A little-known provision in Kansas law that allows the blind and other people with serious physical infirmities to carry concealed weapons in public places likely will not get reviewed by state lawmakers this session.
Kansas legislators are expected to debate a proposal that would allow concealed carry permit holders to bring their guns onto college campuses and into many public buildings.
But the chief proponent of that bill said Wednesday he has no plans to introduce legislation that would clarify a 2010 law change that removed the ability of the Kansas Attorney General to deny a concealed carry license based on a person “suffering a physical infirmity which prevents the safe handling of a weapon.”
“I’m just trying to address my specific issue,” said Rep. Forrest Knox, R-Altoona, who has introduced the legislation that would allow guns on campuses and in other public buildings, if those buildings don’t have certain electronic security devices in place. “I have made an intentional choice to stick with this one particular issue and not try to broaden it out too much.”
Chuck Sexson, who oversees the concealed carry program for the Kansas Attorney General’s office, said he also is not aware of any pending legislation that would address the state’s ability to deny a license when there is evidence that an individual can’t safely handle a weapon.
The change was included in a 2010 law that revamped much of the state’s six-year-old concealed carry program. The changes include eliminating the requirement that license holders take a shooting test in order to renew their license. But when lawmakers made that change, they also eliminated a more general provision that gave the state the ability to deny a license to somebody who clearly had a physical condition that made it impossible to safely handle a gun, such as blindness or other infirmities where people have lost control of their motor functions.
When the Journal-World first reported the law change in February 2011, the Kansas Attorney General’s office expressed surprise in the law change. The office conducted a review of the new statue and by June confirmed that the state no longer had the ability to deny renewal applications based on evidence that an applicant couldn’t physically handle a firearm in a safe manner.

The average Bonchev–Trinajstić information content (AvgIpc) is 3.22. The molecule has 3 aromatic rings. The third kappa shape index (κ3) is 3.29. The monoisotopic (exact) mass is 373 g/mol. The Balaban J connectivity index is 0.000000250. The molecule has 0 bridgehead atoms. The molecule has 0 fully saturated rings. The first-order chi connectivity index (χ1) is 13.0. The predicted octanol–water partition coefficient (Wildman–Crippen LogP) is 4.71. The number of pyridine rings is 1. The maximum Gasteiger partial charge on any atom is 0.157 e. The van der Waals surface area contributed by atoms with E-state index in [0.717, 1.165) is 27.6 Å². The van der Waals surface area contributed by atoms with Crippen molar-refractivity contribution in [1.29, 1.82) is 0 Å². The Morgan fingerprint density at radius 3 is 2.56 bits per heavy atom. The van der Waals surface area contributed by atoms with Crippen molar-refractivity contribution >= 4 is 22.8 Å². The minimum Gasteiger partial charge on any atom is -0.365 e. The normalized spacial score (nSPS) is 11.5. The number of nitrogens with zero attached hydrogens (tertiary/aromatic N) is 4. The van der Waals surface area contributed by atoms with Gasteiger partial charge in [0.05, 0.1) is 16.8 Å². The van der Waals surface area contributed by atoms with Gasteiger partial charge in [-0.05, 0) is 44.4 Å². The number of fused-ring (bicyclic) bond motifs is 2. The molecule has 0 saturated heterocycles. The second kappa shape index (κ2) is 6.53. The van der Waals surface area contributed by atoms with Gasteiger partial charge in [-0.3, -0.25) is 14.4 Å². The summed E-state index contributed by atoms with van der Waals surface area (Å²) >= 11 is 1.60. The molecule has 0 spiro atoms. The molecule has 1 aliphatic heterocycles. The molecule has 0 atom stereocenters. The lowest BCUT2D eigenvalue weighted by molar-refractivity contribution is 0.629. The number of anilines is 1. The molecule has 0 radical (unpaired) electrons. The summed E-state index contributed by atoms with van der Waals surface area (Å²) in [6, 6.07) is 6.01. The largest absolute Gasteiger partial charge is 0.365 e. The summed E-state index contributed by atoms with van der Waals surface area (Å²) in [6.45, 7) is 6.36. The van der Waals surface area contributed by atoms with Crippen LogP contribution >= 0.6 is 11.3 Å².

But Attorney General Derek Schmidt has declined to comment on whether he thinks the law change has weakened the concealed carry program. This week, a spokesman for Schmidt said the Attorney General had brought the issue up to some legislators. But the spokesman did not respond to a question about whether Schmidt was concerned by the change in the law.
In other gun related news from the Statehouse:
• Legislation was introduced Tuesday that would no longer make it a crime for people to carry a concealed switch-blade knife or other similar knife-like devices. House Bill 2584 was introduced by the House’s Committee on Federal and State Affairs. The bill would change a portion of the state’s criminal use of weapons statute so that it would no longer be illegal to sell, manufacture, purchase or possess any knife, including switch-blades, daggers and dirks. The proposed law strictly prohibits cities from passing any local laws regulating the possession of knives. Attempts to reach Rep. Steve Brunk, chairman of the House’s Committee on Federal and State Affairs, were not successful Tuesday.
• House Bill 2421 would make it so that personal firearms that are manufactured inside the state of Kansas and remain inside the state’s boundaries would not be subject to federal gun registration laws. Rep. Connie O’Brien, R-Tonganoxie, and Rep. Jana Goodman, R-Leavenworth, introduced the bill. Attempts to reach either lawmaker were not successful.